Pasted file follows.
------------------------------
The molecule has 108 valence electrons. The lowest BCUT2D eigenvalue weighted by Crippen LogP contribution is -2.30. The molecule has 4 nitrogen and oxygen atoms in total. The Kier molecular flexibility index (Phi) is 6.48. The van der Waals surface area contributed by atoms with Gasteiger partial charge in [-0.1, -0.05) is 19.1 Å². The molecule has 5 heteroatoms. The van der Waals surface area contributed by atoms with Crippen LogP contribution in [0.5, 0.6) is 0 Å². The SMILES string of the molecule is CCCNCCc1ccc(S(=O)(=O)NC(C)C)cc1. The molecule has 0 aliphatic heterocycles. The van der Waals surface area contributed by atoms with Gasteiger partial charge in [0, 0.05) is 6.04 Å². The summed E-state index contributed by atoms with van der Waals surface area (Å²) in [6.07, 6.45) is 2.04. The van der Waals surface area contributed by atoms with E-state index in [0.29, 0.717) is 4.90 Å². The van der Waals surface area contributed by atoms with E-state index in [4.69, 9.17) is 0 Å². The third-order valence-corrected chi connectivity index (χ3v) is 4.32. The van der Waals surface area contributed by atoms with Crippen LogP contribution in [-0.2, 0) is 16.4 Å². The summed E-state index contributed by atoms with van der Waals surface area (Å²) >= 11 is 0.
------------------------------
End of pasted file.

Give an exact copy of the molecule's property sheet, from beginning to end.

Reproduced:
The molecule has 108 valence electrons. The lowest BCUT2D eigenvalue weighted by Crippen LogP contribution is -2.30. The molecule has 4 nitrogen and oxygen atoms in total. The Kier molecular flexibility index (Phi) is 6.48. The van der Waals surface area contributed by atoms with Gasteiger partial charge in [-0.1, -0.05) is 19.1 Å². The molecule has 5 heteroatoms. The van der Waals surface area contributed by atoms with Crippen LogP contribution in [0.5, 0.6) is 0 Å². The SMILES string of the molecule is CCCNCCc1ccc(S(=O)(=O)NC(C)C)cc1. The molecule has 0 aliphatic heterocycles. The van der Waals surface area contributed by atoms with Gasteiger partial charge in [0, 0.05) is 6.04 Å². The summed E-state index contributed by atoms with van der Waals surface area (Å²) in [6.07, 6.45) is 2.04. The van der Waals surface area contributed by atoms with E-state index in [0.29, 0.717) is 4.90 Å². The van der Waals surface area contributed by atoms with E-state index in [4.69, 9.17) is 0 Å². The third-order valence-corrected chi connectivity index (χ3v) is 4.32. The van der Waals surface area contributed by atoms with Crippen LogP contribution in [-0.2, 0) is 16.4 Å². The summed E-state index contributed by atoms with van der Waals surface area (Å²) >= 11 is 0.